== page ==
Jeri Dean wants to create opportunities for students as Lahainaluna High School principal
LAHAINA — From the mountains to the ocean, Lahainaluna High School connects the West Side community like no other marker.
Its vision speaks about our pride and drive and deep respect for all who have walked along its historic campus corridors since 1831.
“Gather,” it reads, “At This Place of Lahainaluna
Grasp the Flaming Torch of Excellence
And Let Us Move Forward Together.”
Last week, Jan. 11, a new leader was appointed to serve as the principal of our educational center situated 500 feet above Lahaina.
Department of Education, Canoe Complex Area Superintendent (Hana, Lahainaluna, Lanai and Molokai) Lindsay Ball announced, “Jeri Dean has shown a commitment to all aspects of Lahainaluna since the day she became the temporarily assigned principal (February 2020).
“She brings positive energy to the position, and she has the ability to have bold and courageous conversations when necessary. Jeri is passionate about the school and its history.”
Her experience was learned and her degrees earned.
Dean began her West Maui educational journey at King Kamehameha III Elementary School.
“Being in education was a lifelong dream,” Dean said, attributing two teachers at the Front Street public school for planting the seeds of her aspirations.
“That’s why I became a teacher,” she explained, “because I wanted to be just like them. I wanted to love and teach and help children the way they did for me.”
Her career path led her up the hill to Lahainaluna High School, where she graduated in 1988. She attended Brigham Young University-Hawaii, graduating from the private school in Laia in 1995 with degrees in both psychology and elementary education.
Then it was back to her island home again; her services were engaged as an elementary school teacher at Princess Nahi’ena’ena Elementary for 22 years.
“I was basically in every position that’s available at the school. I was also in several resource positions — coordinator positions,” she advised.
Four years ago, she enrolled in the State of Hawaii Administration Certification Program.
“I earned my Masters in Administration, and then they placed me at Lahainaluna. I became a vice principal at Lahainaluna for three years; and then this year, I am the principal,” Dean said.
“Becoming an administrator, I think I eventually realized that I can positively impact more students in a different capacity, and that capacity would be to support teachers.”
Being equally connected to the students is vital to the growth of her evolving philosophy.
“That’s the root of my passion,” Dean added, “the students. They are like my people. I am from Lahaina. I know they are local kids. I know what local kids are like. I know most of their families and their parents, and so I love that connection.”
Tools to move forward, according to Dean, include promoting diversity and culture.
“My goal in this position is going to be to honor the journey of our students, and that journey really looks different for every single student,” she observed.
“Some students want to go to college; some students want to go right into a career; some want to experience the arts or other areas that speak to their passion.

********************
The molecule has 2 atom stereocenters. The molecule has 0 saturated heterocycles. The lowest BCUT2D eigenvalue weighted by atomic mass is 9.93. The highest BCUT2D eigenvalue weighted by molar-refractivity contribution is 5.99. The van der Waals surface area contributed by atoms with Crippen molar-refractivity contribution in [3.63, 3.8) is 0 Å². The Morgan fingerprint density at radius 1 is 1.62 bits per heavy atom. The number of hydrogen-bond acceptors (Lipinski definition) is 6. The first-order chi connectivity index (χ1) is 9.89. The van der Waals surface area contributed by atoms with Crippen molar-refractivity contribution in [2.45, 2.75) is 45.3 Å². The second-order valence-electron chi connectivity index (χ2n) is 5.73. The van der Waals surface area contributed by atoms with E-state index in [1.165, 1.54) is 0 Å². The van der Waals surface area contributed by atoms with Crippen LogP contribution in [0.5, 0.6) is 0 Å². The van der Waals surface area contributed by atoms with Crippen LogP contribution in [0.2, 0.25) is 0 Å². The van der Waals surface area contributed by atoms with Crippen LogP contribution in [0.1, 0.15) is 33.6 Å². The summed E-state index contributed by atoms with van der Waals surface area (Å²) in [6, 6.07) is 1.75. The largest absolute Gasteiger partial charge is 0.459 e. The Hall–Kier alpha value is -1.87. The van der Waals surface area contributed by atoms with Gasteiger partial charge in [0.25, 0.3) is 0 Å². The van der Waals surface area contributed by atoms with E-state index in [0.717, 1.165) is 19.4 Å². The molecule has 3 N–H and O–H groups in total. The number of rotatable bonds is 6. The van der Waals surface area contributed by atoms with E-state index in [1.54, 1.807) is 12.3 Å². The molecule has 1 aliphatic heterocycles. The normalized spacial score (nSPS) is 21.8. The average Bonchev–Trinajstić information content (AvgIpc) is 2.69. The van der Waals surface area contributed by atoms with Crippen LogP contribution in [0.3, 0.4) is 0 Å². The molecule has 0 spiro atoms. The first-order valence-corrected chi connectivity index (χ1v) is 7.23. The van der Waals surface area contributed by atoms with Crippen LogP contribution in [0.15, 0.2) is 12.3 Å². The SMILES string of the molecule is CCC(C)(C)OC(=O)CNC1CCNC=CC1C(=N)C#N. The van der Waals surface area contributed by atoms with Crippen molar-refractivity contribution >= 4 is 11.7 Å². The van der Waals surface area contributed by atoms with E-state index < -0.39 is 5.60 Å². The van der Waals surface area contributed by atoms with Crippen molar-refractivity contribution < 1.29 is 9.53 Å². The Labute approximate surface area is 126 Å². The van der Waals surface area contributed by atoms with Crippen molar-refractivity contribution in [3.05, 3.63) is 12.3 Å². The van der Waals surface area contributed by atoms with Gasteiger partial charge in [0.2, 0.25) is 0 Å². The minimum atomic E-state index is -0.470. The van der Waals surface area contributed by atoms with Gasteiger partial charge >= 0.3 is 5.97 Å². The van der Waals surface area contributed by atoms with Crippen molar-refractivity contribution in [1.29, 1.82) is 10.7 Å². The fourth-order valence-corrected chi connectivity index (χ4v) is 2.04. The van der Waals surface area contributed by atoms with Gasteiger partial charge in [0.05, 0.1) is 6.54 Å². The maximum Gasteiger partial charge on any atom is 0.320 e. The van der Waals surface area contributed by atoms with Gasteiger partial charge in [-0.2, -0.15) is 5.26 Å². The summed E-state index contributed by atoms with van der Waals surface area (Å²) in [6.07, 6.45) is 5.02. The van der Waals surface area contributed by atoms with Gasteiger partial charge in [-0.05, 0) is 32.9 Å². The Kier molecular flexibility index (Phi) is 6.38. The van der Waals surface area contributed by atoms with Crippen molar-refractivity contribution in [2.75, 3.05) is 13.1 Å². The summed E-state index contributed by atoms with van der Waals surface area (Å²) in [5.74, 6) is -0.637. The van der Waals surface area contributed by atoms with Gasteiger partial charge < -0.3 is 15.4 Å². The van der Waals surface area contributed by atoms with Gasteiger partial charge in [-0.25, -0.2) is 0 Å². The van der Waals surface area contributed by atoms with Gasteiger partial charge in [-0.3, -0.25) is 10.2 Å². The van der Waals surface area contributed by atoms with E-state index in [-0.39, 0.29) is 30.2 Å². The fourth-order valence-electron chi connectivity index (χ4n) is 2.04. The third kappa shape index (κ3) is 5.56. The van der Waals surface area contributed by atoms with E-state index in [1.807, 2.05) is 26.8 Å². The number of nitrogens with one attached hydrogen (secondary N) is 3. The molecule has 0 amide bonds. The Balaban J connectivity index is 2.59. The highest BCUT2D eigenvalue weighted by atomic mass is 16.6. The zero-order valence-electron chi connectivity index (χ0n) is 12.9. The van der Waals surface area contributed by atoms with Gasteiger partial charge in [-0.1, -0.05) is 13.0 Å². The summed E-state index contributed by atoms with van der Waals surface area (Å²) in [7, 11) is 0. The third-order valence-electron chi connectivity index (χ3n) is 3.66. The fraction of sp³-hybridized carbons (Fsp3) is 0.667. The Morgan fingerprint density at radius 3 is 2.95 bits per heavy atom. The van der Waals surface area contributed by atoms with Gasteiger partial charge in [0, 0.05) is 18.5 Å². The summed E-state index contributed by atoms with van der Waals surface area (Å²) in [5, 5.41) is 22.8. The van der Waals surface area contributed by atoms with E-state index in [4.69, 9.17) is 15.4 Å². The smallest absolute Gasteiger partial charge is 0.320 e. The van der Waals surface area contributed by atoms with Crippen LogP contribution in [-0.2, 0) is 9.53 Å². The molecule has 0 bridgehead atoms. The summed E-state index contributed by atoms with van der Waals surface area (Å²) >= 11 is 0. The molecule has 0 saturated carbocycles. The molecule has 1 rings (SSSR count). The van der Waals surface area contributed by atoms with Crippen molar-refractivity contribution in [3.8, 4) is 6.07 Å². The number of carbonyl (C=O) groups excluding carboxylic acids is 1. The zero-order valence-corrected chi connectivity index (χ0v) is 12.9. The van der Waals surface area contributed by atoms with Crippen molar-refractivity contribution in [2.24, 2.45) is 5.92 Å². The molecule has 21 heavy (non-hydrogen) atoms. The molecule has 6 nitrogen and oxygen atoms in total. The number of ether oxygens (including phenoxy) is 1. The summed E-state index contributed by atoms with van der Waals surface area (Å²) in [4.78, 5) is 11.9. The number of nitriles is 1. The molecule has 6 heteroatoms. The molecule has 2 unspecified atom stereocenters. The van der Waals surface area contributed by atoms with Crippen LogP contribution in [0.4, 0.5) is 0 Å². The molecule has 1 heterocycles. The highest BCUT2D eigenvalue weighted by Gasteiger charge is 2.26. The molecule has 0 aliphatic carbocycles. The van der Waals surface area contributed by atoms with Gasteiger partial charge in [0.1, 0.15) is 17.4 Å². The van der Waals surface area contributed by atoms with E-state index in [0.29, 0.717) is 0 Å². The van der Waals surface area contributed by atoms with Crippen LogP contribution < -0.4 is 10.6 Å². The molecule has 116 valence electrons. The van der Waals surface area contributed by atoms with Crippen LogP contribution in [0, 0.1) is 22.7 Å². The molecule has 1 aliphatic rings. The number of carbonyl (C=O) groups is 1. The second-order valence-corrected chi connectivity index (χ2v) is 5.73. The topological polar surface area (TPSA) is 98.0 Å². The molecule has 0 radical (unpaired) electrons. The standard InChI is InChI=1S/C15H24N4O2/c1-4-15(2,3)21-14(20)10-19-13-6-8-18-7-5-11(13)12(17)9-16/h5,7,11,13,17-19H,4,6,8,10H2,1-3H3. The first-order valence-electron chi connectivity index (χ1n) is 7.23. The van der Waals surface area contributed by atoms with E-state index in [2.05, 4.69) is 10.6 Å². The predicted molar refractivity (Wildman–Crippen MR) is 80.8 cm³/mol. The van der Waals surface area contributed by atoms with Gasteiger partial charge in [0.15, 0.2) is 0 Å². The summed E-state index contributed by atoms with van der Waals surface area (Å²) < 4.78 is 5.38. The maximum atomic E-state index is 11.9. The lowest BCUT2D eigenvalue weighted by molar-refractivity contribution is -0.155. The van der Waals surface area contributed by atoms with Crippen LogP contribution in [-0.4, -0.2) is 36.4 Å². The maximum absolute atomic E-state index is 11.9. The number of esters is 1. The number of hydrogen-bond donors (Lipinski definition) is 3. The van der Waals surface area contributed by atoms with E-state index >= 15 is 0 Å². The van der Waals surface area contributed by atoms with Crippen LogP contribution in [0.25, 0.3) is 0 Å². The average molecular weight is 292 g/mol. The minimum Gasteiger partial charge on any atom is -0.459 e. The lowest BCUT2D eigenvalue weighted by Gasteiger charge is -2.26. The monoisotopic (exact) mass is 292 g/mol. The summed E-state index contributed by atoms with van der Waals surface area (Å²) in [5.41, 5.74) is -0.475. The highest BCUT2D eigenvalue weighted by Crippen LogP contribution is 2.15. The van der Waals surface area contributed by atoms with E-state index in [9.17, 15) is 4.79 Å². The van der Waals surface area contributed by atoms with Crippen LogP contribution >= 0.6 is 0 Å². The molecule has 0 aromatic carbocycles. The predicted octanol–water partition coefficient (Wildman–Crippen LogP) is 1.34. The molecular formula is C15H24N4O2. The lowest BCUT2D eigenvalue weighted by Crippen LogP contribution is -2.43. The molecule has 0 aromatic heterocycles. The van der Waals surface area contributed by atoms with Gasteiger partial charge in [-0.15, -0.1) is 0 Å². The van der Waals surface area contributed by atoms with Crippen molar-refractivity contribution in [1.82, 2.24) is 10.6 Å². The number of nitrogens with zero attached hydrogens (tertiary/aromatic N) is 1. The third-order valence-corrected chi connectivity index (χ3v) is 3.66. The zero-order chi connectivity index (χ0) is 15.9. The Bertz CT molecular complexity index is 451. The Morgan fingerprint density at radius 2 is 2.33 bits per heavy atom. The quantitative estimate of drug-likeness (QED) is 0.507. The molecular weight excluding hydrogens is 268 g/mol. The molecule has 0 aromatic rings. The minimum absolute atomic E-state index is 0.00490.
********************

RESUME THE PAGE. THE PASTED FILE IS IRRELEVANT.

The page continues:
“My goal,” Dean explained, “is to create opportunities for all the different children that we have coming through Lahainaluna. It’s not one path. There isn’t one path or one order on how that needs to happen. My goal is to broaden the mind set to expose the possibilities to our school community. I want to create a fluid environment that offers endless opportunities for the unique kids that they are.”
It won’t be easy.
“That’s going to require a culture shift,” she projected. “It’s going to require looking at things differently. It’s going to require being okay with different opinions and different ideas and respecting each other and building a culture that honors that diversity.”
Her parents, Paul and Grace Dean, were exemplary role models. Her dad passed four years ago, and her mother still lives in Lahaina.
“I come from extremely humble beginnings,” Dean recalled. “My parents were very involved in the community. They loved their lives in gratitude and in service and selflessness.”
An obituary in the Lahaina News at the time of his passing read: “Paul Dean’s richness in life came as a result of the aloha he generated as a stalwart of the Mormon church and the emphasis put into Christian family values there. He spread his love of God to his wife and family, and further enriched the community as the scoutmaster of Boy Scouts of America Troop 79 of Lahaina.
“He toiled as a heavy equipment operator for 41 years to provide for his family and helped represent his co-workers as a member of the Operating Engineers Local Union 3.
“My mom raised the six of us. She was a housewife; she took care of us.”
Her father’s legacy and work ethics were handed down to Dean.
“He taught us no matter what, you work hard, and you work honest. You have a sense of integrity in all that you do. I saw that so many people in the community loved him.”
Dean has a unique perspective.
“We’re positioned at the top of the hill where people can’t help but look up to Lahainaluna. My hope is that we will continue to be a flaming torch of excellence — a beacon that speaks to our commitment to our youth, to our community and to our families.”